Legendary British and Irish Lions Head Coach Ian McGeechan was a recent visitor to Kingsholm as he held a book signing and Q&A to promote his autobiography "Lion Man." Whilst in Gloucester, he took time out to talk to the club website.
Capped 32 times by Scotland and a British Lions tourist in 1974 and 1977, a former coach of Scotland, Northampton and London Wasps and, of course, famed for his coaching roles with the British Lions in 1989, 1993, 1997, 2005 and 2009, Geechs needs no introduction.
Sitting in the comfort of one of the corporate boxes in the South Stand at Kingsholm, McGeechan obviously has fond memories of the Gloucester ground.
"A tough place to play but actually very happy memories as a player. We used to come down here on Easter tour and play Gloucester and then Coventry when I was playing for Headingley."
"The first time I ever played here, we actually won which was apparently quite surprising back then. I was only about 19 and I didn't realise until I came down here just how big it was."
"It was a full house and we got changed over on the other side and came down the steps. I was used to playing in front of a few hundred and was suddenly exposed to a full Kingsholm."
"Gloucester were great actually although they wouldn't travel north to play us at Headingley so we could only play them every couple of years!"
With Australia set to play Gloucester in a couple of weeks (November 3rd, kick off 7:45pm), he was reminded that the 1989 Lions tour of Australia was a ground breaker in a way.
"It was the first of the short tours and strangely we finished the Test series and then still had two games to play."
"Originally, of course, it had been a case of playing one or two Tests against Australia on your way to New Zealand. They just didn't have their own tour."
"So 1989 was the first time that they'd got recognised I suppose as being really one of the top eight countries."
"It was good. Australia have benefitted from the experience I think. Their game has developed as a consequence, the provinces have got stronger and of course the Tri Nations has helped as well."
"I think over the past 20 years you'd have to say that Australia are the side who have progressed most."
"It's interesting now that the Lions have been the only team that play midweek or even go on tours but it's noticeable now that the South Africans are taking midweek games as are the Australians and I think New Zealand are as well."
"I think they all want to get back to this sort mini six to ten game tour which had gone out of the window because, as I say, the Lions were the only side touring in that way."
"I think it's great that the midweek games are coming back. For Gloucester to be able to meet Australia here at Kingsholm is fantastic. Australia have a lot of young players at the moment, they're very skilful, they always have been. It'll be a great experience to play agains them."
Australia have been talking about their forthcoming tour in terms of a possible Grand Slam but McGeechan thinks it'll be a tall order.
"It's difficult. I think England finished the Six Nations strongly, Wales are in good shape and playing well. And, Ireland have a really good batch of young players as I found out on the Lions tour."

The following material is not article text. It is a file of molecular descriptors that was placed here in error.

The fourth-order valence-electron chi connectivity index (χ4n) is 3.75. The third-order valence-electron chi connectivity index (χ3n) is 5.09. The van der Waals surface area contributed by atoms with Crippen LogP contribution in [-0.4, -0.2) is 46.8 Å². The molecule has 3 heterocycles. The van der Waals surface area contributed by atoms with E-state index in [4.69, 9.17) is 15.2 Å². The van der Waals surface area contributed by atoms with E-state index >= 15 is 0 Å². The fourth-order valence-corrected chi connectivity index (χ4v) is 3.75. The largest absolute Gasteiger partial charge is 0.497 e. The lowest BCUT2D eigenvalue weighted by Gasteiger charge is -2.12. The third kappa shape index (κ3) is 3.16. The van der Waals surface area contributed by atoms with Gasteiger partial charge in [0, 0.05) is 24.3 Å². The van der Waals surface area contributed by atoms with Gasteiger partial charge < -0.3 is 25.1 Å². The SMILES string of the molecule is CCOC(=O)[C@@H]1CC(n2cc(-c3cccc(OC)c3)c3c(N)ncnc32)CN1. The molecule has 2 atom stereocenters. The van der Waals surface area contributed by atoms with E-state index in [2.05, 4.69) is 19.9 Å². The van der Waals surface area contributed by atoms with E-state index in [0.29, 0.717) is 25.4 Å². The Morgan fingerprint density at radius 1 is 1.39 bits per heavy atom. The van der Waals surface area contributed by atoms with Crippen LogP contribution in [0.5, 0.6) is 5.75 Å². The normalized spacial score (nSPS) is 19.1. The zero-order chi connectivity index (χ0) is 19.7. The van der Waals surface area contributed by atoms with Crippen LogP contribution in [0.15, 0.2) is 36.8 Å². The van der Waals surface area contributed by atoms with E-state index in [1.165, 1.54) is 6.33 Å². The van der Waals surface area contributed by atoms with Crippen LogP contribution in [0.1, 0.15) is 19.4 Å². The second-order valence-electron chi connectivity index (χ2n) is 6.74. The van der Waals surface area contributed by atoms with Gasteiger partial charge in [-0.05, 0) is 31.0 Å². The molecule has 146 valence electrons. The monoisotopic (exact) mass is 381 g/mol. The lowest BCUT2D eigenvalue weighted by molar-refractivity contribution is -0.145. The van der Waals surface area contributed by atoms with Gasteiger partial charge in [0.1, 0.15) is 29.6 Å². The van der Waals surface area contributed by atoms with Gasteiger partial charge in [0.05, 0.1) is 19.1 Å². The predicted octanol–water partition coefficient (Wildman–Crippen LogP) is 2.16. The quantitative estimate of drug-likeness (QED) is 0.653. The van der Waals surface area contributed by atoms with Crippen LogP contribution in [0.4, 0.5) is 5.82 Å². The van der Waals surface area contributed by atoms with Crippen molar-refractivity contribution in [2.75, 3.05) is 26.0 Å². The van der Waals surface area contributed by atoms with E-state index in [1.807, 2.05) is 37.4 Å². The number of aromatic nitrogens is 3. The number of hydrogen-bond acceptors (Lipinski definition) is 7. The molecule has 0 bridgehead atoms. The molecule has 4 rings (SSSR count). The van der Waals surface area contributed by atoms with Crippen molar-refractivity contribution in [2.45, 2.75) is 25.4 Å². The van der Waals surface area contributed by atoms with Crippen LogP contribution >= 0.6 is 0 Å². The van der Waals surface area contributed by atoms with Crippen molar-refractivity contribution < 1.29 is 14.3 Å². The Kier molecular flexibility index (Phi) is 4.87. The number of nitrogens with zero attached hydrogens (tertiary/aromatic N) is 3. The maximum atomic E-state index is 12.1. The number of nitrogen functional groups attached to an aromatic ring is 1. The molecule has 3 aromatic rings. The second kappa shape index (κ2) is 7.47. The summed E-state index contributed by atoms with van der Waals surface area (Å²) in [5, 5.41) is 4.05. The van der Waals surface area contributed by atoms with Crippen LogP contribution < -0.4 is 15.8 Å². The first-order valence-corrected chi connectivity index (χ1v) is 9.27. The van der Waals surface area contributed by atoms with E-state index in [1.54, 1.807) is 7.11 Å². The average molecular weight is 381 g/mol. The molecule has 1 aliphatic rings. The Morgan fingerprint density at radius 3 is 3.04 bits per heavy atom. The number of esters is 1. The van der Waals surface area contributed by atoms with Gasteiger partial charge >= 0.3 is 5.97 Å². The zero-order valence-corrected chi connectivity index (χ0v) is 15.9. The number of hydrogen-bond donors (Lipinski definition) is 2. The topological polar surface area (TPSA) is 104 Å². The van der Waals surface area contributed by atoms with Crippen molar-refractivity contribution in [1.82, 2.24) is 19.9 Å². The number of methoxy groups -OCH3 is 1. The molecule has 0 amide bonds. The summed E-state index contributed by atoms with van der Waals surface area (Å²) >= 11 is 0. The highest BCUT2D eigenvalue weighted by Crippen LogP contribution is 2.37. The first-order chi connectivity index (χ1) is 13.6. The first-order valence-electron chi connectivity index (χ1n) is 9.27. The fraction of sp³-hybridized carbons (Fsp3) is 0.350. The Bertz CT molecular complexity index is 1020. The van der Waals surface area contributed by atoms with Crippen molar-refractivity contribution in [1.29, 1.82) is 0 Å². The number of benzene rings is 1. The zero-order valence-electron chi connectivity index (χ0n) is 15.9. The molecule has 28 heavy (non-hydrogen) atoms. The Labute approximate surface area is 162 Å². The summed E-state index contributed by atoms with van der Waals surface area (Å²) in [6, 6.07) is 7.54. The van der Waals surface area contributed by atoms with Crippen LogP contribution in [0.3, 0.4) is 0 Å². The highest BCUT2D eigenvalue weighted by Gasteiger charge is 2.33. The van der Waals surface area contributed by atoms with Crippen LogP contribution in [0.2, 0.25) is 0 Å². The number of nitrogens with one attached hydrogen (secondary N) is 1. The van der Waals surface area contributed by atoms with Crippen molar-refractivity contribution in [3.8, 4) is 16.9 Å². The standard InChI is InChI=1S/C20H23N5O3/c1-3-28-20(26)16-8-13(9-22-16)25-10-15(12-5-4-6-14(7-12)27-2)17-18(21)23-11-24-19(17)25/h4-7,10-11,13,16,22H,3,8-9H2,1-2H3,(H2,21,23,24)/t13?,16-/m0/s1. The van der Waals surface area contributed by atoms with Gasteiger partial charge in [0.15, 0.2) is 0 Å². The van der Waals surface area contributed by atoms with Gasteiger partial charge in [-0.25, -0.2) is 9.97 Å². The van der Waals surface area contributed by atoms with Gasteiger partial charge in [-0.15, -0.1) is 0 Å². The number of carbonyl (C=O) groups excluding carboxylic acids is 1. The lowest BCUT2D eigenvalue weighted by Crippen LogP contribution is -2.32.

"There's a lot of talent around at the moment and even my old country Scotland, under Andy Robinson, are capable of stepping up to the mark."
"The talent is there, they've some good player but they lack a little experience and it's a steep learning curve but I think they're in good hands with Andy."
"I think they (Australia) might just find it a little bit more difficult than they're expecting as there are some good players around."
In the middle of a national tour to promote his autobiography, McGeechan was asked if he misses the tracksuit and training ground.
"I always miss it a little bit. I suppose it's the schoolmaster in me. I like the hands on although this is the first break I've had as a coach for 29 years. Add my playing career on and you've got another 15 years."
"So, I'm seeing this as a bit of a sabbatical at the moment and I'm drawing breath a bit. I've had an invite to go to South Africa to go out there and look at some of the Super 14."
"I think it's it's important that you keep on learning and that you get some insights into what's happening in the game."
"So, I do see it as a sabbatical but I have to admit that I am enjoying the break."
Speaking after the game, Charlie Sharples described it as 'the win that has eluded us.' The winger stressed that Gloucester had stayed positive after the first couple of weeks of the Aviva Premiership season and the 26-13 victory over Sale was a result of that focus.
Gloucester Rugby picked up their first win of the new Aviva Premiership season on Friday night, easing to a 26-13 win on the road at Sale Sharks. Director of Rugby David Humphreys was full of praise for his players on the night.
Defence Coach Jonny Bell was on media duties ahead of the Aviva Premiership fixture at Sale Sharks on Friday evening, and spoke about where Gloucester find themselves in terms of their form at the moment as well as how he's viewing their defensive displays so far.
Callum Braley, who skippered Gloucester United to a 22-19 Aviva Premiership A League win over Saracens Storm on Monday evening, paid tribute to his forwards and the younger players in what he described as not the prettiest of wins.
Tickets for Saturday's Aviva Premiership game against Bath Rugby in both the Stowford Press Terrace and also The Shed are now in short supply, although a number of returns from the visitors have just gone back on sale.
A desperately disappointing afternoon for Gloucester who, despite dominating possession and territory, were guilty of failing to make the most of it against a resolute Newcastle defence before the visitors pounced to snatch the win in the second half.